'I almost ended up on her lap': Supervet describes awkward encounter with Queen

By Evelyn Ring
Irish Examiner Reporter

Supervet Noel Fitzpatrick's meeting with the Queen on her birthday turned out to be more than a bit awkward, not just because he had a broken leg.

When he went to be seated for dinner with Queen Elizabeth in Buckingham Palace he had to pass his crutches to the right because he was sitting beside her.

“As I do so the man pushing in my seat hesitates for a moment and, as a result, I lurched forward almost ending up in the Queen's lap. I put my foot forward to break my fall and, in so doing, kicked her handbag under the table”.

Prof Fitzpatrick, who was speaking to Ryan Tubridy on RTÉ radio, said they both reached down to pick up the handbag, their heads almost touching.

I said it could have been worse, your majesty, I might have turned up with no trousers!

Earlier, he spoke of having to get a tailor to put a zipper in the side of his suit trousers so he could get them to go over his broken leg.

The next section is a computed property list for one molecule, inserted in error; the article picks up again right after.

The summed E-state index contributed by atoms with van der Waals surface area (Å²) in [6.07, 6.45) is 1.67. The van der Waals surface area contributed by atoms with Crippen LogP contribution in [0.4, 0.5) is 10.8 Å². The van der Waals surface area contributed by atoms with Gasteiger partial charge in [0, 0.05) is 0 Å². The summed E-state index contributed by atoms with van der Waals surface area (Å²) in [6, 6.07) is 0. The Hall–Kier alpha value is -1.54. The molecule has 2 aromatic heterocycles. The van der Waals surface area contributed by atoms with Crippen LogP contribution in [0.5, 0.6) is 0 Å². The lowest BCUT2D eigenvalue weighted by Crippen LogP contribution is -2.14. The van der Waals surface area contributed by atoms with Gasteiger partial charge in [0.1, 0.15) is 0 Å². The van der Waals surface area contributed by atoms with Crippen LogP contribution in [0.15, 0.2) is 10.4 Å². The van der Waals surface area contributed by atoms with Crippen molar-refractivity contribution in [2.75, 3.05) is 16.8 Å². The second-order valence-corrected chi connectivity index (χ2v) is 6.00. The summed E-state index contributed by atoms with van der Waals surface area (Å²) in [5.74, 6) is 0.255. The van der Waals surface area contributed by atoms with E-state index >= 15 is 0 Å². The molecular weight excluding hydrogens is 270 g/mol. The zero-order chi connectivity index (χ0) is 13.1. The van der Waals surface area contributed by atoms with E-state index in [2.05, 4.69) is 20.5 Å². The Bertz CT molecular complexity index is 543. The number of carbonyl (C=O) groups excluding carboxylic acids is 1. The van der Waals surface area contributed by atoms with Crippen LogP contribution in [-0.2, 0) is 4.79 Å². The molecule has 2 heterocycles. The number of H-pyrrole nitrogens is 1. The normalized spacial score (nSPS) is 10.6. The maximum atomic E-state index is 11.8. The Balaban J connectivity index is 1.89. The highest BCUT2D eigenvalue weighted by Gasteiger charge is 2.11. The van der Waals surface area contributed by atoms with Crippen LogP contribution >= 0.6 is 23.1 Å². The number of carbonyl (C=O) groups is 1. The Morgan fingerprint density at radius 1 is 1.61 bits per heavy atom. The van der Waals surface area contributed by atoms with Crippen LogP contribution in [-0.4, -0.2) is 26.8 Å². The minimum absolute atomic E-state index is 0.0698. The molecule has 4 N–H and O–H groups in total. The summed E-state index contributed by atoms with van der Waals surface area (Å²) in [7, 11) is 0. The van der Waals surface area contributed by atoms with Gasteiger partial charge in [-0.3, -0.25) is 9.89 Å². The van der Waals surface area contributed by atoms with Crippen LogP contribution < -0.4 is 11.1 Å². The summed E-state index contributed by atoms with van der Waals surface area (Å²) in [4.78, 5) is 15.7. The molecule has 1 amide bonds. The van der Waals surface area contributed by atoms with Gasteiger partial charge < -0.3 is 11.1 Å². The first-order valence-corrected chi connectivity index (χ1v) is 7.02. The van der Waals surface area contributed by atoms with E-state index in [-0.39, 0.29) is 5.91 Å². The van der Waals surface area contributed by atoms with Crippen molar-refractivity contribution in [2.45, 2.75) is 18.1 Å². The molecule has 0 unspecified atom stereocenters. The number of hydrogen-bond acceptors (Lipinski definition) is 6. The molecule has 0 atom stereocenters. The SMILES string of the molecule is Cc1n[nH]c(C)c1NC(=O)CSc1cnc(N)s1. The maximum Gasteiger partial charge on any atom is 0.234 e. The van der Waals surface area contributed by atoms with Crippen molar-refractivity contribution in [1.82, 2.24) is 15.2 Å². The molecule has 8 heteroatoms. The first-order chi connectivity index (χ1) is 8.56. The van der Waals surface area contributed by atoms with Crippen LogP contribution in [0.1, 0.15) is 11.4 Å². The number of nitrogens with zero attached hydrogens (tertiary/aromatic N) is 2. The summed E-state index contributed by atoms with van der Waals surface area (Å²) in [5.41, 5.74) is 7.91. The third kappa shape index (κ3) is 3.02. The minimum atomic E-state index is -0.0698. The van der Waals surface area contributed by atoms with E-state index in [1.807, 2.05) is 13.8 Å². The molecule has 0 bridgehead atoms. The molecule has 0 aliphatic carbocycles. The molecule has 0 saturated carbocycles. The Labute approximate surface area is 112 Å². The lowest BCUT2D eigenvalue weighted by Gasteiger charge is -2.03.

The tailor did not think they could be ready in time but managed to turn the job around when told that the professor was going to see the Queen.

Prof Fitzpatrick, star of the Channel 4 series, The Supervet, was in Dublin yesterday to promote his book, Listening to the Animals: Becoming the Supervet.

It was while desperately trying to save a newborn lamb on the family farm in Ballyfin, County Laois that Prof Fitzpatrick decided he wanted to be a vet.

In 2005 he set up Fitzpatrick Referrals in Eashing, Surrey, one of the most advanced small animal specialist centres in the world.

His innovative work has saved and improved the lives of countless animals and helped advance science, technology and medicine.

It is a far cry from the time he used to operate on animals on a bale of straw and from the hut that was his first veterinary practice in England.

Prof Fitzpatrick said he trained with three “fantastic” vets in Ireland – Fintan Graham, in Mountrath, Co Laois, Paul Rigney, Birr, Co Offaly and David Smyth in Dunmanway, Co Cork.

He has great belief in apprenticeships: “If you want to be really good, you have to eat a pile of humble pie and listen to mentors who have learned at the coalface and then bury your ego – it has no place in an operating theatre.”

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